So, one of the most common questions asked in blog-terviews is do I listen to music whilst writing? And the answer is 'Generally, no.' I find it distracting, or I blank it out completely, so what's the point.
I do however get lots of ideas when listening to music, which I then file away for later. Mostly they're ideas about feelings, vibes that I want to capture. That feeling I just got listening to this track, those chills right there - I want to put them on the page somehow.
The odd thing is that whilst I have all the musicality of the average house brick and am really tone deaf, not just the self-depreciating kind, I love music and can be deeply and easily moved by it. I guess that's like a reader who can't write so well but sees/feels/gets all the subtlety and sophistication and passion of a well written book.
Anyhow. I've slapped up the covers of nine albums that made a big impression on me. Like most people my earliest music encounters hit the hardest and have proved the most enduring, just as we are with books . . . and most other things. What hits the wet clay of youth, sticks. And of course that's largely a random process. I didn't listen to every song on offer and make an informed decision. Half these albums were in the record collection of my parents or their friends. The other half were amongst those foisted on me by my friends as we grew. They're just the score that happened to accompany me on my way to being 21. And because I'm older than most of my readers they'll probably leave you going, who?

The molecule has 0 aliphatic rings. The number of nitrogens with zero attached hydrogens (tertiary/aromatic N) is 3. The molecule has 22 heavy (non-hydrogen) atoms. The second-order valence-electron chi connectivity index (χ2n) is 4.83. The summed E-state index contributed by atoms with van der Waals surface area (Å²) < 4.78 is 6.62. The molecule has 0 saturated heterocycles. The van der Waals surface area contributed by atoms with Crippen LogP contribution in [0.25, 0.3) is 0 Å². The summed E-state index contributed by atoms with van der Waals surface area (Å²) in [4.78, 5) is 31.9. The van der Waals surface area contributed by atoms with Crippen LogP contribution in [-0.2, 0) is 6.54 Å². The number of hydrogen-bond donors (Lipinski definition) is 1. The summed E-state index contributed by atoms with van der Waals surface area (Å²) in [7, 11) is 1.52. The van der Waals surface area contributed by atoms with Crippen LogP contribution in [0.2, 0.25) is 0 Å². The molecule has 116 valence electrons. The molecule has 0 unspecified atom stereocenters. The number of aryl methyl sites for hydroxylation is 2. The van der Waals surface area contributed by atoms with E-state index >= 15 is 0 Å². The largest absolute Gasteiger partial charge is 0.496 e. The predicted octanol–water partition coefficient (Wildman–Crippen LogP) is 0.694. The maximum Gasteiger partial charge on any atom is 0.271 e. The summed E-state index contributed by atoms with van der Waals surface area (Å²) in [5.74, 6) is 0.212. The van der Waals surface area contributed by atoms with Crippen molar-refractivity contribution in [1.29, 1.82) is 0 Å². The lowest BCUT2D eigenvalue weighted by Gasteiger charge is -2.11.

1./ Carl Orff, Carmina Burana, Philharmonia Orchestra (1979 recording)
2./ Roxy Music, Country Life, 1974
3./ David Bowie, Scary Monsters, 1980
4./ King Crimson, In the court of the Crimson King, 1969
5./ New Order, Movement, 1981
6./ The Sisters of Mercy, First and last and always, 1985
7./ Guns and Roses, Appetite for destruction, 1987
8./ Fleetwood Mac, Rumours, 1977
9./ Mike Oldfield, Tubular Bells, 1973